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the ankylosaur/nodosaur thing

On 3/28/96, A. GWIN wrote:

>Everyone seems to have missed my point concerning the
>ankylosaur/nodosaur thing. What I was really asking was this: Did
>nodosaurs have any kind of defensive advantage over ankylosaurs? I
>realize their differences, and it seems to me that nodosaurs were
>rather like ankylosaurs with less defensive capability. They had
>slightly less armor and no tail club, so what did they have? They
>couldn't have been much faster than ankylosaurs, and obviously were
>slower than their potential predators. Perhaps they had heightened
>senses of smell and sight, or travelled in herds, unlike most
>ankylosaurs, which make good candidates for solitary dinosaurs.

A comparison with living animals might be helpful here.  Do elk and moose 
have any advantage in the face of predation over mule deer?  After all, 
they have larger antlers than mule deer.  Are pronghorns at a 
disadvantage compared to mule deer, since their horns are smaller than 
the deer antlers?  Then, does the advantage switch to pronghorn when the 
deer drop their antlers?  Are goats a step below pronghorns, perhaps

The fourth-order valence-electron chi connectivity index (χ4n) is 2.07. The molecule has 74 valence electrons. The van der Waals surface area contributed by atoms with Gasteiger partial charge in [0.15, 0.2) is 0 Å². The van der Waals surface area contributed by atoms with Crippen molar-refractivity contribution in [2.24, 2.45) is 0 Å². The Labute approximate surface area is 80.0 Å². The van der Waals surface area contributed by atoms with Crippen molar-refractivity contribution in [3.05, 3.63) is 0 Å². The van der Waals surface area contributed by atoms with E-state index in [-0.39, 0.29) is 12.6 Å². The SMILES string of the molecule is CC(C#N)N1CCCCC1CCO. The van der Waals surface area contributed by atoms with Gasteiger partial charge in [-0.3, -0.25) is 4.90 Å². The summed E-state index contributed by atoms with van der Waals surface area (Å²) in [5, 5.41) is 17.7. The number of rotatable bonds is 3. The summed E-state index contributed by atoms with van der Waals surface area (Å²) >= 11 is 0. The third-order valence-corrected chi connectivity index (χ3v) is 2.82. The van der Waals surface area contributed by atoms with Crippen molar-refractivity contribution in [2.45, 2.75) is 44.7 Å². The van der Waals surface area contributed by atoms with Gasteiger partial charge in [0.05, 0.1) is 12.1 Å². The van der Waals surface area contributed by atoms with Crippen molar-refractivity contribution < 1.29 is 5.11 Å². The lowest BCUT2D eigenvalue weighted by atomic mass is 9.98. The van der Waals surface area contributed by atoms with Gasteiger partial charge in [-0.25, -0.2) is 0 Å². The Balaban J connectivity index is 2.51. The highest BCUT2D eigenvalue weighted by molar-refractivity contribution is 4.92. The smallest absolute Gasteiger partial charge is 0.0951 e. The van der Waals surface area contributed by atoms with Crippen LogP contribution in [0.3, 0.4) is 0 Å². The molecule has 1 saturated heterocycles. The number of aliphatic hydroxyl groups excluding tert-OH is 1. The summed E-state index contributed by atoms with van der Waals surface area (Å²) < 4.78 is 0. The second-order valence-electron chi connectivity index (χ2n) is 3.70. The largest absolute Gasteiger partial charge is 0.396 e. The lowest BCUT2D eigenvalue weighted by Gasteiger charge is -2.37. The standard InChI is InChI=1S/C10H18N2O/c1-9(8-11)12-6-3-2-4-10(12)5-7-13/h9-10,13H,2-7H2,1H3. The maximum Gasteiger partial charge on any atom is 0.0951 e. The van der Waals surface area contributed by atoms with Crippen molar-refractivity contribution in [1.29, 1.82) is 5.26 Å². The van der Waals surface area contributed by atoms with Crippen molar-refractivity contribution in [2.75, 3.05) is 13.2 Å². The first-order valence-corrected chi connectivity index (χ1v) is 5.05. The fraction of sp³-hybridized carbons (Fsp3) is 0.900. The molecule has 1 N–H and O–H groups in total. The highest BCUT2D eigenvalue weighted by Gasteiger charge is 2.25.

needing heightened senses of smell and sight to compensate for smaller 

In a different vein, do "horned lizards" have an advantage over less 
prickly lizards in the face of predation?
Actually, I don't know the answer to any of those questions.

Maybe I've missed the point, too, and I don't mean to be comparing apples 
with oranges, but I suspect that predator/prey relationships were about 
as complex during the Mesozoic as today.  We might be prone to make 
superficial, anatomy-based inferences about dinosaur 
lifestyles/competition were it not for sobering comparisons with living 

Have nodosaurs ever been found, untransported, in the same bed (i.e., 
right next to) ankylosaurs?  If not, then we can't say that they ever saw 
each other.  Did the same predators, with the same abilities, feed (or 
try to feed) on both?  Perhaps _Daspletosaurus_ fed on ankylosaurs, but 
_Albertosaurus_ fed on nodosaurs (and something else fed on the third 
group that Tom mentioned).  Then again, perhaps _Daspletosaurus_ and 
_Albertosaurus_ only scavenged dead ankylosaurs (I know the 
counter-arguments), so comparison of armoring, speed, sense of smell, 
etc. in ankylosaurs is not very relevant.

My point, again, is to beware of the strong temptation of overinterpret 
the data. 

Norman R. King                                       tel:  (812) 464-1794
Department of Geosciences                            fax:  (812) 464-1960
University of Southern Indiana
8600 University Blvd.
Evansville, IN 47712                      e-mail:  nking.ucs@smtp.usi.edu